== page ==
Facing penury with pride after appeal to flood-fighting spirit
It would be a well-constructed speech, of that we were sure. Professionally drafted by the Central Policy Unit team, overseen by the Policy Address Steering Committee, polished and honed by the Chief Executive himself, it had to be an address of which the nation could be proud.
All Chinese would rejoice that One Country, Two Dialects was working well in Hong Kong. It would be a speech delivered in formal Cantonese, but would read well in Putonghua. The leadership would be proud. And, for only the second time since policy addresses began, they could read it all in the language of delivery.
Thus it was that we went to the gallery, ready to listen closely to the introductory sentences, settle in comfortably for the long hours of detail in the body of the speech, then perch once more on the edge of our seat for the peroration.
It was a rewarding strategy. Mr Tung began with just the right touch of constitutional propriety.
'Hong Kong people have been running Hong Kong in accordance with the Basic Law,' he said. 'The central Government has, by its actions, fulfilled its promise to allow Hong Kong a high degree of autonomy. The international community has generally recognised that the principle of 'One Country, Two Systems' has been realised successfully in Hong Kong. The fact that China has given us her full support is something we should take comfort in.' We heard those fine, uplifting words and relaxed. When the time came, we knew, we would finish on a note of pride in the Motherland.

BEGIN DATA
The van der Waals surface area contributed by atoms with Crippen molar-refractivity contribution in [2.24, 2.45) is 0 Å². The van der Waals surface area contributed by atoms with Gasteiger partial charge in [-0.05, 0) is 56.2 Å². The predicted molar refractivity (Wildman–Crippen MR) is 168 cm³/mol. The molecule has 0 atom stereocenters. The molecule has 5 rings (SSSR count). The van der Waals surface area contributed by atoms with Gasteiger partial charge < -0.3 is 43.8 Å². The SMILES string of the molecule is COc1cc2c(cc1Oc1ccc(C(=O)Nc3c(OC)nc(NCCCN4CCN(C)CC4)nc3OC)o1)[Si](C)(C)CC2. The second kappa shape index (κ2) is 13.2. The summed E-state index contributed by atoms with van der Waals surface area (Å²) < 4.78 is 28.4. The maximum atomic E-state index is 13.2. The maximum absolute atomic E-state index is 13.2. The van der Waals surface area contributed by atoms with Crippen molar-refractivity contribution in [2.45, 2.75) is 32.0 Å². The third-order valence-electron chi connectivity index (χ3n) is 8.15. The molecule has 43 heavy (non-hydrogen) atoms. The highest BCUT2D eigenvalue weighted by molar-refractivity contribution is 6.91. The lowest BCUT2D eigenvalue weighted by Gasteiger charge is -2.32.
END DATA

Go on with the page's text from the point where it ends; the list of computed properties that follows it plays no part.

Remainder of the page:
We were right. One hundred and seventy paragraphs later, Mr Tung spoke with emotion. 'As I prepared for this Policy Address, images kept flashing though my mind of our countrymen fighting the terrible floods which swept through China this summer . . . As we in Hong Kong face one of the most severe challenges in our recent history, I deeply believe that, if we can show the same spirit of strength, courage, solidarity and concern for our fellow citizens we will be able to overcome our present difficulties and build a brighter future.' As we prepared to batten down the hatches and ride out the storm in the comfort of the gallery, we thought of our fellow SAR denizens. We thought of them removing their fingers from the till to stick them in the dyke, or standing, neck-deep in the raging waters of recession, meekly accepting a pay cut as their mortgage repayments reduced them to penury.
We thought of them pulling together. And we thought of Mr Tung's words on welfare payments. (We had been listening to the details after all). 'Although the current economic conditions have left more people in financial difficulty,' he said, 'the Government must handle its finances prudently.' When you all pull together, who can you spare to man the lifeboats?